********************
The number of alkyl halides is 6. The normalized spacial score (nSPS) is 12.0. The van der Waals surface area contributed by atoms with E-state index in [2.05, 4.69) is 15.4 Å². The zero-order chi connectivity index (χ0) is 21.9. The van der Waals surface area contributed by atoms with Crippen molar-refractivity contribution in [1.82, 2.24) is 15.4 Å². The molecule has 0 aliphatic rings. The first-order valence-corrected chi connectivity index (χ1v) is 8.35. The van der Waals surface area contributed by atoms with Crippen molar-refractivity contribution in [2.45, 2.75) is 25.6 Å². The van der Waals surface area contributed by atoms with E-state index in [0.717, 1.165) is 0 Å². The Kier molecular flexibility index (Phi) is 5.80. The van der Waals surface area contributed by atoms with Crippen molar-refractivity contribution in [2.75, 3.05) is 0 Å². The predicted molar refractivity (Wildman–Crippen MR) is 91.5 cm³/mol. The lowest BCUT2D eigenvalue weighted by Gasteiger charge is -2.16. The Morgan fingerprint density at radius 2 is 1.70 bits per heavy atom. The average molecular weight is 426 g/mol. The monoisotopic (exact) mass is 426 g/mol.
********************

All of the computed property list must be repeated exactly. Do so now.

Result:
The number of alkyl halides is 6. The normalized spacial score (nSPS) is 12.0. The van der Waals surface area contributed by atoms with E-state index in [2.05, 4.69) is 15.4 Å². The zero-order chi connectivity index (χ0) is 21.9. The van der Waals surface area contributed by atoms with Crippen molar-refractivity contribution in [1.82, 2.24) is 15.4 Å². The molecule has 0 aliphatic rings. The first-order valence-corrected chi connectivity index (χ1v) is 8.35. The van der Waals surface area contributed by atoms with Crippen molar-refractivity contribution in [2.45, 2.75) is 25.6 Å². The van der Waals surface area contributed by atoms with E-state index in [0.717, 1.165) is 0 Å². The Kier molecular flexibility index (Phi) is 5.80. The van der Waals surface area contributed by atoms with Crippen molar-refractivity contribution in [2.75, 3.05) is 0 Å². The predicted molar refractivity (Wildman–Crippen MR) is 91.5 cm³/mol. The lowest BCUT2D eigenvalue weighted by Gasteiger charge is -2.16. The Morgan fingerprint density at radius 2 is 1.70 bits per heavy atom. The average molecular weight is 426 g/mol. The monoisotopic (exact) mass is 426 g/mol.